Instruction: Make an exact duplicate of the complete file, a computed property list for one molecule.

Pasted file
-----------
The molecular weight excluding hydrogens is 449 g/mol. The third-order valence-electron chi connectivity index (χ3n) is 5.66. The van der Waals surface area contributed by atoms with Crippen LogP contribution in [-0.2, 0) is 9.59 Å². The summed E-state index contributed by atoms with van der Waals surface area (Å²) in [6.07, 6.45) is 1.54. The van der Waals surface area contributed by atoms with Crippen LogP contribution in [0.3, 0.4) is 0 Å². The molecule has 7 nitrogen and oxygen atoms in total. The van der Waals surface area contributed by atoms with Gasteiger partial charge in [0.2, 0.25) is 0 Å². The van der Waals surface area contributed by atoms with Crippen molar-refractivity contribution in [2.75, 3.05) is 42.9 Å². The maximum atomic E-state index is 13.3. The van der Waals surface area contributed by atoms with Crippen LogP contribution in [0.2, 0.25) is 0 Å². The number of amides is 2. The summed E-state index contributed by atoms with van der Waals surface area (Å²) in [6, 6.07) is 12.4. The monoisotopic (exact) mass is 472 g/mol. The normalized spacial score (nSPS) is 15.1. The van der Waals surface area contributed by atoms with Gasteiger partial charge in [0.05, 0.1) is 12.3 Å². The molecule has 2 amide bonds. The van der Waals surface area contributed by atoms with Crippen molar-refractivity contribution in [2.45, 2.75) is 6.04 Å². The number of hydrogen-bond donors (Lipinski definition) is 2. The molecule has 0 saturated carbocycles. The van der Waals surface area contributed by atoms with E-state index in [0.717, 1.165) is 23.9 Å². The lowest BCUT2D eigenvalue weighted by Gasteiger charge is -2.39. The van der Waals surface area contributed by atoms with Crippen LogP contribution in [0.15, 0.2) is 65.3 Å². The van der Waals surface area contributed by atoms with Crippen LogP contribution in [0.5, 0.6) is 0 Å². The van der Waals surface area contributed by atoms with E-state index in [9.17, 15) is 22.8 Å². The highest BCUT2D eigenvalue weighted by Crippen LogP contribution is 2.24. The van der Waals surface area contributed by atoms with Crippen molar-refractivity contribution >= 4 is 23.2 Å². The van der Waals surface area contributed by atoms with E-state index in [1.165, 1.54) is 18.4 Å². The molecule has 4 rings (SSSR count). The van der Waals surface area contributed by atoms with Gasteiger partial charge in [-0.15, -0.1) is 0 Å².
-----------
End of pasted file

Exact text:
The molecular weight excluding hydrogens is 449 g/mol. The third-order valence-electron chi connectivity index (χ3n) is 5.66. The van der Waals surface area contributed by atoms with Crippen LogP contribution in [-0.2, 0) is 9.59 Å². The summed E-state index contributed by atoms with van der Waals surface area (Å²) in [6.07, 6.45) is 1.54. The van der Waals surface area contributed by atoms with Crippen LogP contribution in [0.3, 0.4) is 0 Å². The molecule has 7 nitrogen and oxygen atoms in total. The van der Waals surface area contributed by atoms with Gasteiger partial charge in [0.2, 0.25) is 0 Å². The van der Waals surface area contributed by atoms with Crippen molar-refractivity contribution in [2.75, 3.05) is 42.9 Å². The maximum atomic E-state index is 13.3. The van der Waals surface area contributed by atoms with Crippen LogP contribution in [0.2, 0.25) is 0 Å². The number of amides is 2. The summed E-state index contributed by atoms with van der Waals surface area (Å²) in [6, 6.07) is 12.4. The monoisotopic (exact) mass is 472 g/mol. The normalized spacial score (nSPS) is 15.1. The van der Waals surface area contributed by atoms with Gasteiger partial charge in [0.05, 0.1) is 12.3 Å². The molecule has 2 amide bonds. The van der Waals surface area contributed by atoms with Crippen molar-refractivity contribution in [2.45, 2.75) is 6.04 Å². The number of hydrogen-bond donors (Lipinski definition) is 2. The molecule has 0 saturated carbocycles. The van der Waals surface area contributed by atoms with E-state index in [0.717, 1.165) is 23.9 Å². The lowest BCUT2D eigenvalue weighted by Gasteiger charge is -2.39. The van der Waals surface area contributed by atoms with Crippen LogP contribution in [0.15, 0.2) is 65.3 Å². The van der Waals surface area contributed by atoms with Crippen LogP contribution in [0.5, 0.6) is 0 Å². The van der Waals surface area contributed by atoms with E-state index in [9.17, 15) is 22.8 Å². The highest BCUT2D eigenvalue weighted by Crippen LogP contribution is 2.24. The van der Waals surface area contributed by atoms with Crippen molar-refractivity contribution >= 4 is 23.2 Å². The van der Waals surface area contributed by atoms with E-state index in [1.165, 1.54) is 18.4 Å². The molecule has 4 rings (SSSR count). The van der Waals surface area contributed by atoms with Gasteiger partial charge in [-0.15, -0.1) is 0 Å².